clock menu more-arrow no yes

Filed under:

Lessons In Defense

SAN FRANCISCO -- Can we all finally agree that Dr. Tightpants must go?

It wasn't all Kyle Farnsworth's fault, of course, but his throw that nearly went all the way to McCovey Cove on what should have been a routine sacrifice bunt, helped give the Giants the two insurance runs they needed, and the Giants took an ugly game from the Cubs 6-3, winning the season series 4-2.

Oh, but Kyle's bad throw wasn't the worst defensive play of the game. Maybe this will finally convince Dusty Baker (and other managers) that the exaggerated shift on Barry Bonds is just silly.

In fact, my son Mark asked me when Bonds batted in the first with a runner on second, why Aramis Ramirez wasn't shifted over. Of course, it's because you can't leave third base uncovered in that situation.

Unfortunately, that's exactly what happened in the seventh, after Kerry Wood had allowed a leadoff single, Kent Mercker came into the game and got Bonds to ground to second. Mark Grudzielanek thought for a moment about throwing to second, and, figuring he couldn't get Pedro Feliz, threw to first.

Where was Mercker? Where was Michael Barrett? I'm guessing they were staring at the upper reaches of SBC Park watching the fog roll in.

It was a pretty impressive day for watching that today, and by the end of the game, neither Mark nor I were properly dressed, both being in shorts, and I had my Wood jersey on, and that's it -- I'm not wearing it to games Wood starts any more, because he hasn't won yet this year when I've worn it.

Anyway, I've digressed. And so did Mercker and Barrett, because neither one of them covered third base on this routine play, with Ramirez stationed near second, and Feliz scampered around to third on the groundout, and eventually scored on a succeeding groundout from A.J. Pierzynski, which Derrek Lee had to catch on a real high hop, and then throw to Grudz covering.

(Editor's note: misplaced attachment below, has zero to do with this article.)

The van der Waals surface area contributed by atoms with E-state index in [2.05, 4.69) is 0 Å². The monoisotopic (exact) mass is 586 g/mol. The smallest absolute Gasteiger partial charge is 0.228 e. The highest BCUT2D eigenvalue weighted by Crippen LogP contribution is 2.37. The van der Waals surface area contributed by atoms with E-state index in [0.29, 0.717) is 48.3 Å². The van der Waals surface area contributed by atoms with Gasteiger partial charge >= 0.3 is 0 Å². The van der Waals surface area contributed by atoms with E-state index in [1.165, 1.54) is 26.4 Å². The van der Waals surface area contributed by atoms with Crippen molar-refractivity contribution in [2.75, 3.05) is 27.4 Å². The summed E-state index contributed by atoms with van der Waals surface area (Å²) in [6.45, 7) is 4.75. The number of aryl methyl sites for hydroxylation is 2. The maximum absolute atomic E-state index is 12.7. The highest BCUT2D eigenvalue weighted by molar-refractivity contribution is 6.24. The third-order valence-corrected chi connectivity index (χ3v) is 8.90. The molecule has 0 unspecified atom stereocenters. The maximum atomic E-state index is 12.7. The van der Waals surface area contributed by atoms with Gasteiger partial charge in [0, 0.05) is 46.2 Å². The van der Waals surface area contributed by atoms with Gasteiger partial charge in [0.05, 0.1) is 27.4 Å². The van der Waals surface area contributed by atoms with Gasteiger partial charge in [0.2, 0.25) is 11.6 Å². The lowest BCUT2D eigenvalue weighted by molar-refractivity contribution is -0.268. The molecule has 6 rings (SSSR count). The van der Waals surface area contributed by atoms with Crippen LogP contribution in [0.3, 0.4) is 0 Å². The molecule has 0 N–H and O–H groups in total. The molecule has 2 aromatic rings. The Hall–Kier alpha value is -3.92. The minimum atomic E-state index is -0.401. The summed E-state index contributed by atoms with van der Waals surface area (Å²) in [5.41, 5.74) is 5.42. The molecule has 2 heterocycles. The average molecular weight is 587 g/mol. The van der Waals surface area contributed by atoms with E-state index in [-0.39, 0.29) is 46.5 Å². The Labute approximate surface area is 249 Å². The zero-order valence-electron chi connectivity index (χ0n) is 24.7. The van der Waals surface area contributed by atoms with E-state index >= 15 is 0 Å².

Meanwhile, the Giants' CF Dustan Mohr put on a fielding clinic. In the 8th (tonight's Tomato Inning, thankyouverymuch, providing the impetus for Ramon Martinez' triple), after a run had scored, Mohr made one of the best diving catches I've ever seen, right in front of us in left field, off a sinking liner by Moises Alou. If Mohr doesn't catch that, Nomar Garciaparra, who had reached on an error, would have scored the tying run and Alou would have at least been on second base. Then Mohr, having moved to RF, made a nice sliding catch to end the game in the ninth.

Speaking of LF, that's where we were today, in the bleachers, in the ninth row just behind Barry Bonds. And the bleachers there seem in some ways just like the ones at home -- populated with many regulars (a lot of them must be season ticket holders, because the tickets I bought off eBay for today, had "Season Ticketholder" printed on them), who seem to know each other, are knowledgeable and friendly, and root passionately for their team. Even better than home, there aren't a lot of drunks just hanging around. I've never had a bad experience watching a game in San Francisco, either at SBC or years ago when I saw several Cub/Giant games at 3Comdlestick Park (including the 1989 NLCS), and I told some of the Giant fans this as we were leaving. There was one guy in particular sitting behind me who was dissing anyone criticizing Barry Bonds, and despite the steroid controversy and the fact that Bonds is about as fan-friendly as an obstructed-view stadium seat, there is no arguing that he's the greatest player of his generation, and watching him play is indeed watching history.

I also ran into Marv, who's 79 years old and sits in the RCF bleachers at Wrigley Field near the concession stand; he flew out for the series with a few of his compatriots, who I never did wind up seeing. He said he was having a good time. Good for him!

One thing I wish I'd been a bit quicker about: there's a booth where a guy will make a custom-designed baseball for you. Sue had gone there and ordered a special one they were making today only, commemorating Greg Maddux' 300th win. By the time I got there, they said, "Sold out" -- he said he could only make so many a night.